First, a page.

Friday, June 14, 2024
CEOWORLD magazine - Latest - CEO Advisory - 5 things we can unlearn from marketplace monopolies and their cultures

CEO Advisory

5 things we can unlearn from marketplace monopolies and their cultures

Shirish Nadkarni

Monopolies, by their very nature, have a tendency to breed complacency and foster harmful behaviors within their organizations. Once a marketplace achieves a monopoly status, the risks of unethical practices and unfair treatment become more prevalent, even if the leaders claim to uphold the right values. We should recognize these problems and unlearn them to create a healthier business environment. 

In this article, we will explore several practices that monopolies often engage in and highlight the importance of breaking these habits.

  • Competing with suppliers:
    One common practice among monopoly marketplaces is to enter the same market as their suppliers, effectively becoming their competitors. This not only undermines the trust between the marketplace and its suppliers but also creates an unfair advantage for the monopoly.

    Amazon, for example, has a private label business that it promotes aggressively. Employees at Amazon have also been known to access data about certain suppliers to make decisions on whether to enter the market with competitive products. By unlearning this behavior, monopolies can foster healthier relationships with their suppliers, promoting collaboration and mutual success.

  • Imposing exorbitant fees:
    Monopolies often charge excessively high fees to their suppliers, making it nearly impossible for them to make a profit while selling on the marketplace. Apple and Google, for example, charge a 30 percent fee for their app stores. Recently, under pressure, they reduced the fee to 15 percent for businesses that have less than $1 million in revenues.

    However, the vast majority of Apple and Google’s app store revenues come from players with more than $1 million in revenue. This not only stifles competition but also creates an uneven playing field that favors the monopoly itself, as is the case between Apple Music and Spotify. Unlearning this practice is crucial for creating a fair marketplace where all participants have an equal opportunity to succeed.

  • Biased search results:
    Another common issue in monopolistic marketplaces is the manipulation of search results to favor the monopolists’      own products or those of sellers who pay for additional services. For example, for a long time, the Apple Store search favored its own apps over competitive ones. This practice compromises the integrity of the marketplace and undermines the trust of consumers who rely on unbiased search algorithms. Unlearning this behavior is essential to maintain fairness and ensure that search results are based solely on relevant and reliable criteria.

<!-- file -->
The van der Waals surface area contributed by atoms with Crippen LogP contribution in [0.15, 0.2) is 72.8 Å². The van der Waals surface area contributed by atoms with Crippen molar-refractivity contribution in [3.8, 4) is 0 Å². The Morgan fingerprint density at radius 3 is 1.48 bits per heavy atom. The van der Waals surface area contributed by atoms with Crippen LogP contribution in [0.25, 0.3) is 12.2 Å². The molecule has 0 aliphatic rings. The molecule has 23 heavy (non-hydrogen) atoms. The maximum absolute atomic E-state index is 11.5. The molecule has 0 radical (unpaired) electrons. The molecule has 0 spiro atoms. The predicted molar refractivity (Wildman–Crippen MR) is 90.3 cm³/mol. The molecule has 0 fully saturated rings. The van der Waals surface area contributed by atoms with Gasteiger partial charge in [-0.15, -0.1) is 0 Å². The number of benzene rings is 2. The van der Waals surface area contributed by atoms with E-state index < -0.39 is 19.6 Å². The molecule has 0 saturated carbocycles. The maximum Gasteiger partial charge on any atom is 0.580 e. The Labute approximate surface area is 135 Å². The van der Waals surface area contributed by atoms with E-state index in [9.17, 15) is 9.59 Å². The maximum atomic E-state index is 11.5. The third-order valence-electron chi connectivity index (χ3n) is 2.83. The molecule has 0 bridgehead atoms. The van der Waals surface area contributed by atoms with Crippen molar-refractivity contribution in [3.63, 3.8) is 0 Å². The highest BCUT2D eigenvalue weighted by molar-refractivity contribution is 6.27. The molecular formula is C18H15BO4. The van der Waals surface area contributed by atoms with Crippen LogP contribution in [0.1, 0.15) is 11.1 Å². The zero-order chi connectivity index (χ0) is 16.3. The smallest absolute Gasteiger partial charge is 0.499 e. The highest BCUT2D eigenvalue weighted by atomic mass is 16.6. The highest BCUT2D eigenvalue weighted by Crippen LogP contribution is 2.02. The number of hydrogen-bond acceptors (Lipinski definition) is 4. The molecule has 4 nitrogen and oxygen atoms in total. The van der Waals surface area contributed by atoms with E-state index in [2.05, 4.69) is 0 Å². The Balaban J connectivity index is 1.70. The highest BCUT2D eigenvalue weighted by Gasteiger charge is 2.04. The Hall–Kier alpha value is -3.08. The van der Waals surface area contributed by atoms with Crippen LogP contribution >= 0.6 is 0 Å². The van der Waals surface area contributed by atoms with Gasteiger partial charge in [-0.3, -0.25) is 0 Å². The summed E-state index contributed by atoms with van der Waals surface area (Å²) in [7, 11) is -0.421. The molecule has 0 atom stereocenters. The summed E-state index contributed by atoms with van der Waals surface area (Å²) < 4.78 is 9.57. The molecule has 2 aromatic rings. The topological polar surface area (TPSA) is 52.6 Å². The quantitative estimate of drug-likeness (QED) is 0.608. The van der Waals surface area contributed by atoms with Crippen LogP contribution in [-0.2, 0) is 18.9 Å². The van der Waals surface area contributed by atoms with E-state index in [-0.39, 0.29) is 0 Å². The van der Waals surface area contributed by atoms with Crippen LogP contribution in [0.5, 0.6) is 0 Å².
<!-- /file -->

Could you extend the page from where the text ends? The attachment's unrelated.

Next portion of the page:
• Ignoring ethical considerations:
    Monopolies may disregard ethical considerations in favor of maximizing profits and maintaining their stronghold on the market. This can include engaging in unfair labor practices, exploiting customer data, or neglecting environmental responsibilities. Unlearning this disregard for ethics and adopting responsible business practices is crucial for creating a sustainable and socially conscious marketplace. The press has an important role to play in this regard. Exposes conducted by the Wall Street Journal and the New York Times have been particularly helpful. Apple and Google’s movement with regards to App Store fees has been due to the negative press it has received for its high fees.
  • Resistance to regulation:
    Monopolies often resist regulatory measures that aim to level the playing field and protect consumer rights. This resistance stems from the fear of losing control and facing stricter guidelines. Unlearning this resistance and embracing transparent and fair regulations can contribute to a healthier and more equitable marketplace for all stakeholders involved. Congress can play an important role in this regard. They can hold hearings with marketplace suppliers to unearth the types of monopolistic behaviors being alleged and enact laws to prevent these kinds of behaviors.

In conclusion, monopolies hold a significant responsibility in shaping the business landscape and impacting the lives of consumers and suppliers. By avoiding harmful practices and fostering a culture of fairness, collaboration, and innovation, monopolies can redefine their role in the marketplace. It is imperative that we recognize the negative consequences associated with monopolistic behavior and strive for a more inclusive and ethical business environment where competition is fostered, and the needs of all participants are prioritized.

Written by Shirish Nadkarni.

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CEOWORLD magazine - Latest - CEO Advisory - 5 things we can unlearn from marketplace monopolies and their cultures

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Shirish Nadkarni
Shirish Nadkarni is a serial entrepreneur with proven success in creating multiple consumer businesses that have scaled to tens of millions of users worldwide. Shirish was the co-founder of Livemocha, the world’s largest language learning site with 15+ million registered members from over 200 countries, which was acquired by RosettaStone in 2013. Prior to Livemocha, Shirish was the founder of TeamOn Systems, a mobile wireless email pioneer that was acquired by BlackBerry in 2002.
Shirish Nadkarni is also the author of Winner Takes All: Case Studies in How Online Marketplaces Are Creating Modern Monopolies and From Startup to Exit: An Insider's Guide to Launching and Scaling Your Tech Business.

Shirish Nadkarni is an opinion columnist for the CEOWORLD magazine. Connect with him through LinkedIn. For more information, visit the author’s website CLICK HERE.